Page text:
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W Hr lA**-0-^ fc^ Sy ARTHUR UPSON.
J&\fj iK^ni •;-•' Drawings by' Bertha L. Corbett.
rT yHE V sing of lads of other times
J- And lasses who were brave,
Of doughty deeds of knights" of old,
Across the ocean's wave;
But we do ill to spread their fame
And waft abroad their praise ■,
If we forget that boys and girls
Are valiant nowadays.
So, then, Uis I will sing you, if
You gentles will allow,
The modern lay of Offie Z)owns t
A little Knight oj Now.
The day was sweet with springtime scents,
The peach-boughs glowed with bloom,
And 'round the city schoolhouse where
They shed their faint perfume,
A solemn silence gathered, which
Unbroken might have been,
But for the music floating out
From many a voice within.
The children loved this morning hour
When, gathered in the hall,
They sang the simple songs that are
The sweetest songs of all.
It was a pleasant, peaceful sound
Along the tranquil street,
And oft a neighboring housewife paused
To catch the music sweet,
And some who passed that way were cheered
From thoughts of grief and woe,
And some made thoughtful by the strains
That seemed from long ago.
No dread of harm that lovely day,
No omen in the air.
Disturbed the calm of school and home,
Nor boded danger there.
Of all the boys and girls in
(And they three hundred
None loved the morning
Nor better sang a song
Than one small chap, ten
years of age,
A jolly, freckled lad,
Who had more mischief in
I 1 .) « ac^-
DRMMERWAS A hiS head
I nan twenty others had
His parents called him "such a boy!"
His sister, "King of Clowns";,.
His teacher sometimes shook her head
And sighed, "That Offie Downs!"
&/>e World for a Week
T* S"~HB; naval court of inquiry has decided that Admiral
Schley did not handle the fleet under his command, at
_^i Santiago as an officer should have done. The only
IJBgSjg matter in which they uphold him is that the charge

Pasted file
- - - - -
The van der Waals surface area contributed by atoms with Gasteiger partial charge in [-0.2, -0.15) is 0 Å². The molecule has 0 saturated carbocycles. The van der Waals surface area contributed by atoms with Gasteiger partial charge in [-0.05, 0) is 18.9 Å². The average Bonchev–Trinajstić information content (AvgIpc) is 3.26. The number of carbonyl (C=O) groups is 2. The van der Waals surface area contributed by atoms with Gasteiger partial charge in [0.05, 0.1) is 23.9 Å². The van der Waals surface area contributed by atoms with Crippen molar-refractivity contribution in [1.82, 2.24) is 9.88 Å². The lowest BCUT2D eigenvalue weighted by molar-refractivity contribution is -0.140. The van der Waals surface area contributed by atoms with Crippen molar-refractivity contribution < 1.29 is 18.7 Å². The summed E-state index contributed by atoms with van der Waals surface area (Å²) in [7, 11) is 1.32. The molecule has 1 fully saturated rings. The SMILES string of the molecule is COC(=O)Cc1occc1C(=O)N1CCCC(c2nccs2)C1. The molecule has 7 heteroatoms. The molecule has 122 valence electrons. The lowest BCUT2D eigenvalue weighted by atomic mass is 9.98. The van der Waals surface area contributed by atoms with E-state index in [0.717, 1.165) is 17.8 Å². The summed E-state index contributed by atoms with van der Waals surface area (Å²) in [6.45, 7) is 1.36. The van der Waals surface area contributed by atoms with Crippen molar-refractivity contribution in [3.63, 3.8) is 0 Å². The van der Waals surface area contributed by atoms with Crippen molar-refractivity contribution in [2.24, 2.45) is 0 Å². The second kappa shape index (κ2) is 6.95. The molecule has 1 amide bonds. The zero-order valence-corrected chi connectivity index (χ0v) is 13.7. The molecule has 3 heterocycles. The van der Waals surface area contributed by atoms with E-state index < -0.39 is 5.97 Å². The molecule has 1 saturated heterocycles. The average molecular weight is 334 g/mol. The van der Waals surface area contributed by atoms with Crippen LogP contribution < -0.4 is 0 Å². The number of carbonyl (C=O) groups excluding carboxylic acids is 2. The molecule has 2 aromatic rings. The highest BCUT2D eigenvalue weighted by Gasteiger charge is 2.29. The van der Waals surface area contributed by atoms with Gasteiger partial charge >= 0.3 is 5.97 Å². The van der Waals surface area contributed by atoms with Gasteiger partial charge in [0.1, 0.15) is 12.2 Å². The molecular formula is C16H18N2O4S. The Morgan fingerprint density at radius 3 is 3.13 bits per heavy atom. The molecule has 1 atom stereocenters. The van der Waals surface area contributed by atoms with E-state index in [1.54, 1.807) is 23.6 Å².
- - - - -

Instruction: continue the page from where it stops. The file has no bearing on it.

«-3£ SI of cowardice is wholly unwarranted. Admiral Dewey
was the dissenting member of the court and his minority finding
In favor of Admiral Schley should count for much, because he
only out of the three members of the court, can speak from re
cent personal experience.
Marconi claims to have received messages by wireless teleg
raphy at St. Johns, Nova Scotia, from his station in Cornwall,
England. Marconi says that beyond the fact that such messages
hs*» been received across the Atlantic, there is no commercial
use for it as yet, because the instruments are very crude, Edi
aan says that since Marconi has made the statement of the re
ceipt of these messages, over his own signature, he is inclined
to believe him. He also says that it is a great achievement and
Utat Marconi will undoubtedly carry it to a commercial success.
The east suffered greatly the middle of the week from v th»
Worst flood In years. The water extended from the western por-
Uc& of H9m York and. Pennsylvania, down into Uw Virginias^ and.
THE JOURNAL JUNIOR, MINNEAPOLIS, MINNESOTA, SATURDAY DECEMBER 21, 1901.
By ARTHUR UPSON.
Drawing's 6v Bertha 1- r.nr-h*.
You never saw a better band
Never within the Peach Street school
Was such fine order kept.
The teachers felt so happy, that
I've heard it said they wept
Not only did the pupils march
To warlike measures glad,
But Offie Downs, the "king of clowns,"
Grew quite a studious lad.
His dear snare-drum four times a day
He tapped and rapped and rolled,
And venting thus his surplus force
His mischief he controlled.
This springtime day the morning seemed
There were no little girls to chide
And capture gum-drops from;
No little boys that traded knives
Or whispered during class,
And the music teacher thought her hour
In peace was going to pass.
SWEET LAND OP LIBERTY!
"Sweet land of liberty!" they sang
And swelled the anthem higher,
When loud throughout the building rang
The awful cry of "Fire!"
"Fire, fire!" a loud voice called and, lo!
Up through the schoolroom floors
A thickening smoke arose, and flames
Came gushing through the doors.
Three hundred faces pale with fear
The helpless teachers saw,
Three hundred pairs of children's eyes
That looked to them for law.
But both the great front doors were-blocked
With smoke, and at the side
An exit yet was safe but, ah,